So, what pastoral realities developed before and after 1973 surrounding the Sacrament of Penance that the Church considered “inopportune and too excessive?” The author treats of these and more issues in Chapter 4, “Penance in a New Land: Developments in Nonsacramental Practice;” Chapter 5, “To Eat Meat or Not? Paenitemini, the NCCB’s [USCCB’s] Pastoral Statement, and the Decline of Penance;” and Chapter 6, “Thinking Outside the Box: The Decline of Sacramental Confession.”
I will review and comment on the second half of the book in three weeks. I am taking some time off to celebrate my 75th birthday. But don’t wait for me: buy the book. You will want it in your working libraries for years to come. I checked around the internet and Amazon does have the best prices on this book.
Part 3--"An Introduction to Christian Ethics: A New Testament Perspective" by Alberto de Migno Kaminouchi
In this Morality Stream I have been commenting on the book by Alberto de Mingo Kaminouchi, An Introduction to Christian Ethics . The author’s opening chapter—the first Café post on this topic--examines the eras just before and just after Vatican II. After the Council, Catholic moralists by and large moved from a highly legal and structured approach to morality, the “manual era,” to a more biblically oriented moral spirit drawn from the person and ministry of Jesus as interpreted by intense study of the Scriptures, most notably the Gospels. In the second Café post below, I addressed the resurgence of study into the nature and intent of Jesus, as scholars used multiple methods to discern what can be known of the historical Jesus as well as how the Church came to define Him in its “Christological Councils” of the fourth and fifth centuries.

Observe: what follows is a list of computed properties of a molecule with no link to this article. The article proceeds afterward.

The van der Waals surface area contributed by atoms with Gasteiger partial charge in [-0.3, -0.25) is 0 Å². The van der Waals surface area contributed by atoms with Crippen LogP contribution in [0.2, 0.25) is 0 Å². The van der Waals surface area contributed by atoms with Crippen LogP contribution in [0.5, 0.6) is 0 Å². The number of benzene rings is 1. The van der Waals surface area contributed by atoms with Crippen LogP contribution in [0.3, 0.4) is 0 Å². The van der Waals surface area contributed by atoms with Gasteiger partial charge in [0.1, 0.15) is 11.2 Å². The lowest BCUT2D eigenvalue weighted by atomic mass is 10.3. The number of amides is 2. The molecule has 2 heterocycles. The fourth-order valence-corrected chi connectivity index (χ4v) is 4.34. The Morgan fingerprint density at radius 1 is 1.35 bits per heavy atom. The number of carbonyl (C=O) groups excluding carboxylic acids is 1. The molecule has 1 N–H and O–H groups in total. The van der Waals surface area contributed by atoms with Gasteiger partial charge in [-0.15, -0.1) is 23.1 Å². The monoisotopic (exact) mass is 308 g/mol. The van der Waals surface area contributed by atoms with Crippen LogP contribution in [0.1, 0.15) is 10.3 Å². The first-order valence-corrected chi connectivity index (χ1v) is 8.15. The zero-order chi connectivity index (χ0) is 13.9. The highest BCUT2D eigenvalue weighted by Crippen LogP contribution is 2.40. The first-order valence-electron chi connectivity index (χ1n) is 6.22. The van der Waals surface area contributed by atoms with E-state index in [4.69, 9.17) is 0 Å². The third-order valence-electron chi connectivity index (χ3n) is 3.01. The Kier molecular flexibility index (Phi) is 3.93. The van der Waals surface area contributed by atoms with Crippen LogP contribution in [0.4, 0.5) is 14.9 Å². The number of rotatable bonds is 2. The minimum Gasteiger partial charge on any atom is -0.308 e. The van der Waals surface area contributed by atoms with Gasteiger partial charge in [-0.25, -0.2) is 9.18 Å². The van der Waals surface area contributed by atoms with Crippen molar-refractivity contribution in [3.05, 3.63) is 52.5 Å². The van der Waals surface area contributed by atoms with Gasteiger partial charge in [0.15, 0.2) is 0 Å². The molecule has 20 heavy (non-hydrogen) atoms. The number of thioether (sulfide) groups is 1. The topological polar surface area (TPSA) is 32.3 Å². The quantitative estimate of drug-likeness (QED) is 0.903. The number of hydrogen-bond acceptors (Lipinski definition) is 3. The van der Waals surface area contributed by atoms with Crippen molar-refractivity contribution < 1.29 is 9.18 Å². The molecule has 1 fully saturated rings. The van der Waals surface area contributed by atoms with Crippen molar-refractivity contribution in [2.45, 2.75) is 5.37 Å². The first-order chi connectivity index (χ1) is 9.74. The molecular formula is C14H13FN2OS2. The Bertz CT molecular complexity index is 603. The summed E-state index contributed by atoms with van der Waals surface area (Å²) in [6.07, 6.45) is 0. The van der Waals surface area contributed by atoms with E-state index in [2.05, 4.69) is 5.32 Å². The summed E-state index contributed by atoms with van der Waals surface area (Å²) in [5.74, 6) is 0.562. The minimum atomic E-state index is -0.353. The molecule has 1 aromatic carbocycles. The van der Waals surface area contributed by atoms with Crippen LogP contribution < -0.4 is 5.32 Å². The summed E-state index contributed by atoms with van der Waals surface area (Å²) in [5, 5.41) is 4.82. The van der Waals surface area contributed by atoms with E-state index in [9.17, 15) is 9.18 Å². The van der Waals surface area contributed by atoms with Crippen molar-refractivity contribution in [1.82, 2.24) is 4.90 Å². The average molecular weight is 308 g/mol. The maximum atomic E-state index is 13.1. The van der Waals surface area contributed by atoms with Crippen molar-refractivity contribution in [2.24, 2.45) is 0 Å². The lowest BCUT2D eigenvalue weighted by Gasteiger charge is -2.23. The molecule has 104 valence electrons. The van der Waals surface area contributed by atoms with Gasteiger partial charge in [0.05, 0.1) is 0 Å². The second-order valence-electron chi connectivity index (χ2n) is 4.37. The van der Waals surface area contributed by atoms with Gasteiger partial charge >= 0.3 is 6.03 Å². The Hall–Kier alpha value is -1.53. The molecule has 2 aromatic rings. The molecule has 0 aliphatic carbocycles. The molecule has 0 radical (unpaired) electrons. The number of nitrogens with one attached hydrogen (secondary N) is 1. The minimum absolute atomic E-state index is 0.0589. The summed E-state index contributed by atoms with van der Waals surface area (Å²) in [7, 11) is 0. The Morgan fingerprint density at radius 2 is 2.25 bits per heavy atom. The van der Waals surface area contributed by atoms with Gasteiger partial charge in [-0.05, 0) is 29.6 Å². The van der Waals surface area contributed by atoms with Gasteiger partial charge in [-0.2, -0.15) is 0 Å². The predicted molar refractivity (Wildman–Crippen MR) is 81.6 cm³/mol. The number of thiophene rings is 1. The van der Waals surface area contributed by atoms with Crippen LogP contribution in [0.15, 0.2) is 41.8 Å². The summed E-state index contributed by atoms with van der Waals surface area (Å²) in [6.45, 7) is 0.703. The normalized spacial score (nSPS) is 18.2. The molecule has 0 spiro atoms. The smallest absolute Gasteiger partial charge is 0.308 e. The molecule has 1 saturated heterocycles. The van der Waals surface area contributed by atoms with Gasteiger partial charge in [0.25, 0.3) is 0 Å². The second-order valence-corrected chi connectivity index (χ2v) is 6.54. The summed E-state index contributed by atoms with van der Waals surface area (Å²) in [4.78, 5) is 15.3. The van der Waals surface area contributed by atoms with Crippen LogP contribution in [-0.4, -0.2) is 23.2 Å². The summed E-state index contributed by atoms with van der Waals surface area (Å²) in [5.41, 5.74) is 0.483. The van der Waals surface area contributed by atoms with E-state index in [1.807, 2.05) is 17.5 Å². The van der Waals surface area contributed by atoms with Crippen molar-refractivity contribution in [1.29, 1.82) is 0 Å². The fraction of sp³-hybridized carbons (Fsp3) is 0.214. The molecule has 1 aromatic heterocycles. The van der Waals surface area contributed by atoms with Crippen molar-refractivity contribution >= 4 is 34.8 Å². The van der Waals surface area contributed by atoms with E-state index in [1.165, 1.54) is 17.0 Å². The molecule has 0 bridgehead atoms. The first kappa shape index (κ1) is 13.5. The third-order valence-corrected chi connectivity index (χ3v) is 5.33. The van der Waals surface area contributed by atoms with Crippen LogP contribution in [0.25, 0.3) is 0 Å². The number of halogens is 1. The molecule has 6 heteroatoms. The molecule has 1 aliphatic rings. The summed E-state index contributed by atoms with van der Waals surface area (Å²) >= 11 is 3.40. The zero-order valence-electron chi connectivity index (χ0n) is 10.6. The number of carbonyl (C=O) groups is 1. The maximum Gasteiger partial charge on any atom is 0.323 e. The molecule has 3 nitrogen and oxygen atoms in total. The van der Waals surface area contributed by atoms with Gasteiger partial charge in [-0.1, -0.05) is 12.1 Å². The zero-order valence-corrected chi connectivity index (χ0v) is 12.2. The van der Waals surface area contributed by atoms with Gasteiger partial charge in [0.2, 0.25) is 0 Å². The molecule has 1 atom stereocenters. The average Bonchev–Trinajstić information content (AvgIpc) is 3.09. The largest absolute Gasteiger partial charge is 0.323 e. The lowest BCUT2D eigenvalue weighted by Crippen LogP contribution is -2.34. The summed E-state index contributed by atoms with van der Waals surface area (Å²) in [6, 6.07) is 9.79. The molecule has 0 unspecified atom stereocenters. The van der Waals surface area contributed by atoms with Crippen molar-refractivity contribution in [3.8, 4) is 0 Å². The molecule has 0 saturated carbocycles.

One of the constants of Christian morality over the centuries has been its relationship to greater goods beyond human experience. In the Act of Contrition which I learned almost 70 years ago, I prayed that I was heartly sorry because of the “pains of punishment” [imperfect contrition] and my having offended the God who is “all good and deserving of all my love.” [perfect contrition]. In other words, human behavior was connected to divine meaning—we were created by God to live and function in an optimum way that we may enjoy eternal reward in God’s presence. After the Reformation, Catholic and Protestant teachings on salvation differed in detail but all Christians maintained the relationship of human life and behavior to Baptism and our ultimate destiny beyond the grave.
If we look at present day culture with an honest eye, it becomes painfully evident that generally people do not align their behavior today with major concern about divine or external consequences either now or beyond the grave. The closest we have to some sort of mystical consequence is “karma” and from where I sit the rules of karma in popular American culture are not nearly as potent as the Hindu or Buddhist understanding of the term. So, the question becomes—when did Western folks make the break to individual judgments about morals, and quit worrying about “bigger picture” norms proclaimed in the churches?